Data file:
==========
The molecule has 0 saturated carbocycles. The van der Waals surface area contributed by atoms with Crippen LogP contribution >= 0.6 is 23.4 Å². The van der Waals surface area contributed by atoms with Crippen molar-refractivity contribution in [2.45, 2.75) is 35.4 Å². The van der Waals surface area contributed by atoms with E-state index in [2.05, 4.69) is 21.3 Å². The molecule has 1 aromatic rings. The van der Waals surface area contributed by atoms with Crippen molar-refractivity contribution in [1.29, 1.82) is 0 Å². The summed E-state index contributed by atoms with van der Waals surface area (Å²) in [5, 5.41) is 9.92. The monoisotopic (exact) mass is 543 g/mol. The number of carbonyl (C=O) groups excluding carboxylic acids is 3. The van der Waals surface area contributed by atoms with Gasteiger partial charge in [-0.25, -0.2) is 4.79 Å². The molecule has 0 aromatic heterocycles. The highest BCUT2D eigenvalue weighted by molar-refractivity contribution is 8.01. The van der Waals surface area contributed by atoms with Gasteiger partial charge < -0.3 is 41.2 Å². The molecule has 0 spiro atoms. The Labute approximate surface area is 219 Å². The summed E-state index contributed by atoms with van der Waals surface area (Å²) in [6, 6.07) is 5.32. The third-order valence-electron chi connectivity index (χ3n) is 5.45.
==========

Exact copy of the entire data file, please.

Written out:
The molecule has 0 saturated carbocycles. The van der Waals surface area contributed by atoms with Crippen LogP contribution >= 0.6 is 23.4 Å². The van der Waals surface area contributed by atoms with Crippen molar-refractivity contribution in [2.45, 2.75) is 35.4 Å². The van der Waals surface area contributed by atoms with E-state index in [2.05, 4.69) is 21.3 Å². The molecule has 1 aromatic rings. The van der Waals surface area contributed by atoms with Crippen molar-refractivity contribution in [1.29, 1.82) is 0 Å². The summed E-state index contributed by atoms with van der Waals surface area (Å²) in [5, 5.41) is 9.92. The monoisotopic (exact) mass is 543 g/mol. The number of carbonyl (C=O) groups excluding carboxylic acids is 3. The van der Waals surface area contributed by atoms with Gasteiger partial charge in [-0.25, -0.2) is 4.79 Å². The molecule has 0 aromatic heterocycles. The highest BCUT2D eigenvalue weighted by molar-refractivity contribution is 8.01. The van der Waals surface area contributed by atoms with Gasteiger partial charge < -0.3 is 41.2 Å². The molecule has 0 spiro atoms. The Labute approximate surface area is 219 Å². The summed E-state index contributed by atoms with van der Waals surface area (Å²) in [6, 6.07) is 5.32. The third-order valence-electron chi connectivity index (χ3n) is 5.45.